If you’ve collected autographs or browsed for them online, you’ve probably seen the white paneled footballs and basketballs that are designed with graphers in mind. They were created over 25 years ago by Rob Hemphill, who at the time was building his young business in Northern California.
Working with Wilson Sporting Goods, Hemphill’s idea was a hit. He later helped create an autograph-friendly boxing glove.
Hemphill has been a fixture in the sports memorabilia industry through his company, National Sports Distributors and his store in Petaluma, CA. He’s held countless autograph signings—public and private—with numerous athletes over the years and still counts Jerry Rice and Joe Montana as business partners and friends.
The business is a family affair for Hemphill, who tells some stories about his autograph sessions with Muhammad Ali and how he forged relationships with athletes in this story at Petaluma360.com.
It’s among the holy grails of hockey memorabilia but the puck Wayne Gretzky shot for his 1,851st career point, breaking Gordie Howe’s record, has been the subject of some discussion over the years.
Ironclad authentication by the league was many years in the future when Gretzky scored against his former Edmonton Oilers teammates to break the record in October of 1989.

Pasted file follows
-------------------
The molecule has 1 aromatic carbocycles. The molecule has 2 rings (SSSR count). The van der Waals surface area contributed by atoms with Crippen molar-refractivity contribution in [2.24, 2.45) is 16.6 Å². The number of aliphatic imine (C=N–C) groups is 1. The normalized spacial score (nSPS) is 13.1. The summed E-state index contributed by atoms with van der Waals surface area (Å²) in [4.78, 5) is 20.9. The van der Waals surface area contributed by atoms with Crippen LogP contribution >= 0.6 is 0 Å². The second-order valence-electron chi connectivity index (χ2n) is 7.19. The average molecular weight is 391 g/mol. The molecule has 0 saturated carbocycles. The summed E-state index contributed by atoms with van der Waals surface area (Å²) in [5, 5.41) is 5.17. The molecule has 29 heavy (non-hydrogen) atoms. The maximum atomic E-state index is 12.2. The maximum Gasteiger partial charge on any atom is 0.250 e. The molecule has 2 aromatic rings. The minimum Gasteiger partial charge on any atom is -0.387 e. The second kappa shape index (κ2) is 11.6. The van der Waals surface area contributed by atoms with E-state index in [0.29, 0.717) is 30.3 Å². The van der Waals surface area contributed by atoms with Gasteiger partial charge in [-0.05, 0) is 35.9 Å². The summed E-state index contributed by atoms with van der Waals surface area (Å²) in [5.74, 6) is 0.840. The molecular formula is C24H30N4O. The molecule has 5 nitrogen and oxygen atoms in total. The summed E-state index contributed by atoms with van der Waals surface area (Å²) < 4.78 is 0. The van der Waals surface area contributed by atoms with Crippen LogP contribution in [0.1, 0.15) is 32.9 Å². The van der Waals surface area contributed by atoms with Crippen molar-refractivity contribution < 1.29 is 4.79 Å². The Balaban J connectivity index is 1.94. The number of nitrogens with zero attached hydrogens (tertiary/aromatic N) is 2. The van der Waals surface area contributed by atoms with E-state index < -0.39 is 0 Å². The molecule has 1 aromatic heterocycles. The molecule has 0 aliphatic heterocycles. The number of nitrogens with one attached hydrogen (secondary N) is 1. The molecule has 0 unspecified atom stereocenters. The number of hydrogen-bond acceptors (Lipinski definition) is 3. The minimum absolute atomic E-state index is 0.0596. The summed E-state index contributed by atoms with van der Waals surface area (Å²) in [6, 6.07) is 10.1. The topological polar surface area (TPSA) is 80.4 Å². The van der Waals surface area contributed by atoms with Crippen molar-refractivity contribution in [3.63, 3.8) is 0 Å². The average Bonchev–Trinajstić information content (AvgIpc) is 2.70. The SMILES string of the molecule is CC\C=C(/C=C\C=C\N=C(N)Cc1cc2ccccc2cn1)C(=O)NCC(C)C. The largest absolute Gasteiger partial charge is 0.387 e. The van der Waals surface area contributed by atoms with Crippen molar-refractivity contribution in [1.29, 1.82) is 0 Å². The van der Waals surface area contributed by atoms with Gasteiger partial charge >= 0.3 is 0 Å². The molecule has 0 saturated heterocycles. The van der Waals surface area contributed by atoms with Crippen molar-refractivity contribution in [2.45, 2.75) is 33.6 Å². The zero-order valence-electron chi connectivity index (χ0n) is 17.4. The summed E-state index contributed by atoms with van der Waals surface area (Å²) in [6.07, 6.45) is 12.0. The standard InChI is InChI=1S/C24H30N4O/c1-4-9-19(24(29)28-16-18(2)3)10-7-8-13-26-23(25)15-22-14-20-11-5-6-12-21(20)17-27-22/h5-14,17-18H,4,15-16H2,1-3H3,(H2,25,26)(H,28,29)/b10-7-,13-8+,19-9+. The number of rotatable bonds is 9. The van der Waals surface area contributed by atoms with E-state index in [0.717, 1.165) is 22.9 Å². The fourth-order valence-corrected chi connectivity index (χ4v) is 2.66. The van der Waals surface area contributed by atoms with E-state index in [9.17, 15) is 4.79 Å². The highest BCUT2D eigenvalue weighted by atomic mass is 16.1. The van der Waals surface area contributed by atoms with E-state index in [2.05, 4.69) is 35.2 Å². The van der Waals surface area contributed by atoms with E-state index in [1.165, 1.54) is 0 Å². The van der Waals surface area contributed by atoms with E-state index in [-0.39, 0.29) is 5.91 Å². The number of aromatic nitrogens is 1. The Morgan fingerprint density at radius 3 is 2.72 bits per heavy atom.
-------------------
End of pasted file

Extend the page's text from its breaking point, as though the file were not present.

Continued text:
There seems to be some contention over what exactly happened to the puck.
The National Post dove into the story in Monday’s edition.
Heritage Auctions’ Make Offer to Owner (MOtO) service, a proprietary program in which clients make anonymous offers to purchase items previously sold at auction, enjoyed a record-breaking year in 2017 as sales surged to more than $10 million. Seven of the top 10 lots sold during 2017 were sports collectibles and memorabilia.
Buyers of items can re-list them through Heritage, making them available to others after a certain time period. It’s worked out well for some buyers of high-end auction items who were able to flip them for a nice profit after several months.
Among the deals made was for 1964 American League Most Valuable Player award from the Brooks Robinson Collection, which sold for $202,000, marking a bump of nearly 24 percent over the original auction price.
- A 1902-11 W600 Sporting Life Honus Wagner – Street Clothes SGC 60 EX 5drew $135,000 – an increase of just over 38 percent from the auction price
- A 1909-11 T206 Piedmont Walter Johnson Portrait PSA Mint 9, which sold for $125,000 (up 61 percent)
- The 1986 World Series Last-Out Baseball from The Gary Carter Collection realized $120,000, an increase of more than 67 percent
- A 1905-10 Honus Wagner Game Used Decal Bat, PSA/DNA GU 8,which went for $110,000, an increase of 119 percent
- A 1932 U.S. Caramel Babe Ruth #32 PSA NM-MT 8brought $110,000, up from $83,650
- A 1909-11 T206 Sweet Caporal Ty Cobb (Red Portrait) SGC 88 NM/MT 8 drew $65,000, an increase of more than 50 percent